Iran’s President Hassan Rouhani announced on Wednesday that the country would partially stop complying with the terms of the 2015 Joint Comprehensive Plan of Action on its nuclear program. The decision comes roughly a year after President Donald Trump announced that the United States would unilaterally stop complying with the deal’s terms, and other negotiators of the deal such as the European Union attempted to continue compliance in an effort to encourage Iran to do the same. Starting Wednesday, Rouhani said, Iran would begin building up its stockpiles of low enriched uranium and heavy water and gave European partners a deadline of 60 days to come up with a way to account for the economic shortfalls Iran has experienced since the U.S. pullout, such as by engaging in oil trade in direct violation of reimposed unilateral U.S. sanctions.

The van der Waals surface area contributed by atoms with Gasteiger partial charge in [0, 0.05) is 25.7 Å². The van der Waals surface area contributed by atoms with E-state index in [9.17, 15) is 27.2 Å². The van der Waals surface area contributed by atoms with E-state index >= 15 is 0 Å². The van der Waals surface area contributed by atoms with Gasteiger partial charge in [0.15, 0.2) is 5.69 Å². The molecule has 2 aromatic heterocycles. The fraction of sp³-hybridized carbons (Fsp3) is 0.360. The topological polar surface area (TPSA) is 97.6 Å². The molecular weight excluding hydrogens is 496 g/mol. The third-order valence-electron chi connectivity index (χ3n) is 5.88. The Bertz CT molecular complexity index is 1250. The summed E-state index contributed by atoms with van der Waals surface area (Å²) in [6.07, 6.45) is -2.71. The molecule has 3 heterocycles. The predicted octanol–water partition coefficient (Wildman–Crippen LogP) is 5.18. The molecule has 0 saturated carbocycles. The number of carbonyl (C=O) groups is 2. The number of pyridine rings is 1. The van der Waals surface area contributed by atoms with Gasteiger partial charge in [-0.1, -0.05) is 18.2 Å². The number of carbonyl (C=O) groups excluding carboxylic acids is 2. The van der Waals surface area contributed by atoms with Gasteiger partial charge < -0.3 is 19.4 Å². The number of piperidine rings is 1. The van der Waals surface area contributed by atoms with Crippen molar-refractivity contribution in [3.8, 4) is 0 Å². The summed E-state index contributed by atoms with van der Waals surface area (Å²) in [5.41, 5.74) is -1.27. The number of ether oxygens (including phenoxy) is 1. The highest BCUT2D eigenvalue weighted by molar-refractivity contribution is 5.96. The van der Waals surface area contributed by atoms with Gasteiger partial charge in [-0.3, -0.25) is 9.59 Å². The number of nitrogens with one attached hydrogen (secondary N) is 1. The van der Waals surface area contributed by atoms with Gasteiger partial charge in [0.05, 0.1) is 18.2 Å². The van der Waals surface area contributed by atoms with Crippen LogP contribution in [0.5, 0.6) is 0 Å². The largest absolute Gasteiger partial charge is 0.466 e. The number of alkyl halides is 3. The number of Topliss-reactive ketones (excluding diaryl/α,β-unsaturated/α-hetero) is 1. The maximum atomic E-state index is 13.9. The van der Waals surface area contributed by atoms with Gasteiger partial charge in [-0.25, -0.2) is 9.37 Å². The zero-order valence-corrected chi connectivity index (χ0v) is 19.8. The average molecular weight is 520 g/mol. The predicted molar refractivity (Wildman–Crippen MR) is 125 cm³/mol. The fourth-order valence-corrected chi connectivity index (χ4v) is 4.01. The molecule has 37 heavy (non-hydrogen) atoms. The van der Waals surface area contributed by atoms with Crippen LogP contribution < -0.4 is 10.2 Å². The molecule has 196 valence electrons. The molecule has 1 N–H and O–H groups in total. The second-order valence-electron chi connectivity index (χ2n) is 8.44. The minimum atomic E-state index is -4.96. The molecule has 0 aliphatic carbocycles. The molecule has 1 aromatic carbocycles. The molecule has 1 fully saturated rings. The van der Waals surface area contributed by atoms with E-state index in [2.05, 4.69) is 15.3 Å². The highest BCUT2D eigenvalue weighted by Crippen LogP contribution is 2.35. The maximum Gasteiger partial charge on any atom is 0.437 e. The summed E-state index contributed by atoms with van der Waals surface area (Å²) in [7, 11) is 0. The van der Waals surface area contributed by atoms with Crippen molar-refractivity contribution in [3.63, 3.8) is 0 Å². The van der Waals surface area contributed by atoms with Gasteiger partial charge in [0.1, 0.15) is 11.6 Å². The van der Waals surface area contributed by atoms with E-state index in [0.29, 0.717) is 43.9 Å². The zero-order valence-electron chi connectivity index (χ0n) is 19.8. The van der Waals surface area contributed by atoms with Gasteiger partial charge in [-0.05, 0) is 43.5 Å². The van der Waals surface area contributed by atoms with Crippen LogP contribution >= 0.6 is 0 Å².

Under the deal, Iran has only been enriching small amounts of uranium and only to a level of 3.67 percent, which is suitable for nuclear power plants but not weapons. However, should Iran’s demands not be met within 60 days, he said the country “will not consider any limit” on enrichment, leaving the door open for an attempt at producing weapons-grade material. Speaking in London with British Foreign Secretary Jeremy Hunt, U.S. Secretary of State Mike Pompeo said the United States will wait to see if Iran follows through on the threats before deciding how to react. Joining us to discuss is Juan Cole, professor of history at the University of Michigan, and publisher of the Informed Comment blog. His latest book is Muhammad: Prophet of Peace Amid the Clash of Empires.